Look at the painting and find a figure who interests you — then delve into the reading to identify them, or let our guide help you. It’s delightful detective work
Bal du Moulin de la Galette was painted by Pierre-August Renoir in 1876. It is one of the great impressionist masterpieces. It’s an extraordinary depiction of something very ordinary indeed: a typical Sunday afternoon at Moulin de la Galette in the Montmarte district in Paris. It’s an impressionistic snapshot of daily life, with all the richness of form, fluidity of brush stroke and dappled light that one expects from Renoir.
The painting is one of France’s national treasures and very rarely leaves its home, the Musée d’Orsay in Paris. In 1879 Edmond Renoir, the artist’s younger brother, gave the following description of how the painting came to be: “He took up residence there for half a year, became acquainted with the little world of the place and its particular life that no models would have conveyed and, having got into the atmosphere of that popular little restaurant, he depicted with amazing enthusiasm the unrestrained hurly-burly that prevailed there.”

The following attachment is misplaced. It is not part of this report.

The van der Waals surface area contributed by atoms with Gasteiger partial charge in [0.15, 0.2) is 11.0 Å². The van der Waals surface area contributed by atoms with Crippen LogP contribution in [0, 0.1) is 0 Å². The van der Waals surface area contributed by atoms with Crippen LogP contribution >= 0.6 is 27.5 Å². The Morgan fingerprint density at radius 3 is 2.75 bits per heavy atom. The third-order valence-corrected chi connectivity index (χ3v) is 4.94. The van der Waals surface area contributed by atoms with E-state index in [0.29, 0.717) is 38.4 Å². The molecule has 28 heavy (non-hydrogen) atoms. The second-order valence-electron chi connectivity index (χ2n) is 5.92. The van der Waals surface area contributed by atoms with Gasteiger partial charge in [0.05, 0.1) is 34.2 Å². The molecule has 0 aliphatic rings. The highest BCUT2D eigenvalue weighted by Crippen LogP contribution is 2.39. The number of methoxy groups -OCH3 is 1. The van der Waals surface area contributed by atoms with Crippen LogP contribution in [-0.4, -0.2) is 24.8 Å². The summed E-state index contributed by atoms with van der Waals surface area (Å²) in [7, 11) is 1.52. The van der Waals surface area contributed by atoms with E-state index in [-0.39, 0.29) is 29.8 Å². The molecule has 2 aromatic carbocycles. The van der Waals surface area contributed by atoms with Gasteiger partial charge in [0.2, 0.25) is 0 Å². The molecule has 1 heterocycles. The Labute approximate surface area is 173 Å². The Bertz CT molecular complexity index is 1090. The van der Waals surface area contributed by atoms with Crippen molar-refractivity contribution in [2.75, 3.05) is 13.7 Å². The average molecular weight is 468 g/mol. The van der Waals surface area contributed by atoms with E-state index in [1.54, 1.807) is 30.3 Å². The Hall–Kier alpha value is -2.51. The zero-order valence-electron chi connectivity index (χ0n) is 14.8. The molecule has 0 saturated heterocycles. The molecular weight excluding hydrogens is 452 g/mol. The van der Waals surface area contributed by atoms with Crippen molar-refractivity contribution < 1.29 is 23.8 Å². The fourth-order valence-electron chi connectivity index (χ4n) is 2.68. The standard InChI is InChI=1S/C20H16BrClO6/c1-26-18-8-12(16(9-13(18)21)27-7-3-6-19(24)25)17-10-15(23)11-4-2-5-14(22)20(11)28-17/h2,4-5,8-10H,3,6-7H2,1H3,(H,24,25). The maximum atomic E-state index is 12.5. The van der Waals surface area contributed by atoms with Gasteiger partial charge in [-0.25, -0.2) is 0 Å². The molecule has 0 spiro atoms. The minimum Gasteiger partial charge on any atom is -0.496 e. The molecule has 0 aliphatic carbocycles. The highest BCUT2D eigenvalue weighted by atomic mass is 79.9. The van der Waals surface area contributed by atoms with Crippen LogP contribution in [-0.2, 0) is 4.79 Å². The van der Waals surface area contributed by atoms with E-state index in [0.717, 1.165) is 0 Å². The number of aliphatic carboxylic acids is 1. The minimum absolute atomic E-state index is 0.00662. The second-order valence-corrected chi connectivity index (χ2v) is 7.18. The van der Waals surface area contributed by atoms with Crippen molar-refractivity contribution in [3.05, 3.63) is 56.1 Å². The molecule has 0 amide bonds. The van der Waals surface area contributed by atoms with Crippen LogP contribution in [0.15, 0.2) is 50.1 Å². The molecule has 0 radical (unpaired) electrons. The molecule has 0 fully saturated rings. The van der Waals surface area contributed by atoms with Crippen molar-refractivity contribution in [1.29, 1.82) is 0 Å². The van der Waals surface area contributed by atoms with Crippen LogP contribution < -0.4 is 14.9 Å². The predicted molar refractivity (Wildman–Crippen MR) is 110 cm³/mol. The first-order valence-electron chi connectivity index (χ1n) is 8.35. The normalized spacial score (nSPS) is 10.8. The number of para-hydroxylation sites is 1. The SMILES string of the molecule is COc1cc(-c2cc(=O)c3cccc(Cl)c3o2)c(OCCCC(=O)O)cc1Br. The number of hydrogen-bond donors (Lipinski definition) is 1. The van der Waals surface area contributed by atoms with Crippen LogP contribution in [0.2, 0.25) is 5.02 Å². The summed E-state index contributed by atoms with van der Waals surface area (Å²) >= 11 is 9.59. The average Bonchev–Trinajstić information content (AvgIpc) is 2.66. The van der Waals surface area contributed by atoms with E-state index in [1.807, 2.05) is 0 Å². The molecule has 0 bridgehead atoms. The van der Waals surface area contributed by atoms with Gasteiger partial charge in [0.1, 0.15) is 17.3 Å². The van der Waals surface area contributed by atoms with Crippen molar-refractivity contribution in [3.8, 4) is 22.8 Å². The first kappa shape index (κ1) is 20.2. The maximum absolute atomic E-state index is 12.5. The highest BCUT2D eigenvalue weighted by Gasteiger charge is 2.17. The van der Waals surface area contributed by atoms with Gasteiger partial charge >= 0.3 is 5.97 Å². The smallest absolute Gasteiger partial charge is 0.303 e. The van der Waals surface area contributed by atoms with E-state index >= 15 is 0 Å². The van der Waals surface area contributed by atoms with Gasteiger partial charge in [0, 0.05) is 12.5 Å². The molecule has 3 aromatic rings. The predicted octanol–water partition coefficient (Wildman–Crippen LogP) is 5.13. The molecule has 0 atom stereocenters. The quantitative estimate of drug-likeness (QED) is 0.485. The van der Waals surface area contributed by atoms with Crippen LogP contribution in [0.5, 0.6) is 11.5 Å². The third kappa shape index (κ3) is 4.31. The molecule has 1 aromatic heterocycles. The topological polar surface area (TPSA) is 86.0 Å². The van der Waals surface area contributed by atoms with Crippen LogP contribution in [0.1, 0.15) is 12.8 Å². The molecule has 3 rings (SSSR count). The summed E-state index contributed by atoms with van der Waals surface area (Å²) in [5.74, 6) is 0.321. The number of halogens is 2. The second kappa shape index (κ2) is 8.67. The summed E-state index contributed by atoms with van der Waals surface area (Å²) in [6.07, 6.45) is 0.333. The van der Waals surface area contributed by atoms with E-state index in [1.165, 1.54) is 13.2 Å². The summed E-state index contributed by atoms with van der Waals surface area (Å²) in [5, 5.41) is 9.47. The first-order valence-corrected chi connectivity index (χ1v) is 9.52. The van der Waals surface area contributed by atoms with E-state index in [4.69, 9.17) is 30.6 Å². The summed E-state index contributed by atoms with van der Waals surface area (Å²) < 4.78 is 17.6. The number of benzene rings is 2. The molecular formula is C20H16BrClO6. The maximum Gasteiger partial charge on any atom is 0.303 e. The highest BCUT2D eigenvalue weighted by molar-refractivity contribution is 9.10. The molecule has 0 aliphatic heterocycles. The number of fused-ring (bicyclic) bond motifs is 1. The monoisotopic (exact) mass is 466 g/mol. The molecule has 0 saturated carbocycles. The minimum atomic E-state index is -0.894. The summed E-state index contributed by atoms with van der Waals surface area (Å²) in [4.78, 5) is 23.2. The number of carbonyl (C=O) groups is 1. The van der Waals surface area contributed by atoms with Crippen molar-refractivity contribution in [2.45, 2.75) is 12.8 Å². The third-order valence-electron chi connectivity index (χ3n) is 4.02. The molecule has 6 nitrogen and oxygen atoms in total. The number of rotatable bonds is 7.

However, the scene does in fact contain a number of Renoir’s friends too. His biographer, Georges Rivière, has identified some of them. At the compositional centre of the painting there is a striking pair: Margot Legrand and a tall, immaculate gentleman in a top-hat — this was the Cuban painter, Don Pedro Vidal de Solares y Cardenas (some name!). Margot was a frequent model for Renoir and a bit mad; the well-bred Don was a bit stiff. The story told by their figures is absolutely typical of Renoir’s style. You will find such stories in every corner of this painting.
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